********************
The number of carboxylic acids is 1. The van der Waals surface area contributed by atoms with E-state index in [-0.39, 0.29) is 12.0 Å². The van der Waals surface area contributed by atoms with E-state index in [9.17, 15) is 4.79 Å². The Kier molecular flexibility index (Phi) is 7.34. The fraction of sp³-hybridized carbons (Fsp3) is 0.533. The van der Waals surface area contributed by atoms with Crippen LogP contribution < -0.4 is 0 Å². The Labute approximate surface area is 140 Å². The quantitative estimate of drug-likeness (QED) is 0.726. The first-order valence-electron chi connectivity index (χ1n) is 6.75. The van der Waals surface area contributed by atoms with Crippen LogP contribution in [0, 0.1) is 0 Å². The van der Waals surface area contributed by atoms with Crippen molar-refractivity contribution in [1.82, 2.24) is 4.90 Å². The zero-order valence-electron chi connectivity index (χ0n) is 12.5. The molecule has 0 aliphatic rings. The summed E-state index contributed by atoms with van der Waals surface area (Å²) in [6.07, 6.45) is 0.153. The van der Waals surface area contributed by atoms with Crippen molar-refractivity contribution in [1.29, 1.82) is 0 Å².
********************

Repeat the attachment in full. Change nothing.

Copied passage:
The number of carboxylic acids is 1. The van der Waals surface area contributed by atoms with E-state index in [-0.39, 0.29) is 12.0 Å². The van der Waals surface area contributed by atoms with E-state index in [9.17, 15) is 4.79 Å². The Kier molecular flexibility index (Phi) is 7.34. The fraction of sp³-hybridized carbons (Fsp3) is 0.533. The van der Waals surface area contributed by atoms with Crippen LogP contribution < -0.4 is 0 Å². The Labute approximate surface area is 140 Å². The quantitative estimate of drug-likeness (QED) is 0.726. The first-order valence-electron chi connectivity index (χ1n) is 6.75. The van der Waals surface area contributed by atoms with Crippen LogP contribution in [0, 0.1) is 0 Å². The van der Waals surface area contributed by atoms with Crippen molar-refractivity contribution in [1.82, 2.24) is 4.90 Å². The zero-order valence-electron chi connectivity index (χ0n) is 12.5. The molecule has 0 aliphatic rings. The summed E-state index contributed by atoms with van der Waals surface area (Å²) in [6.07, 6.45) is 0.153. The van der Waals surface area contributed by atoms with Crippen molar-refractivity contribution in [1.29, 1.82) is 0 Å².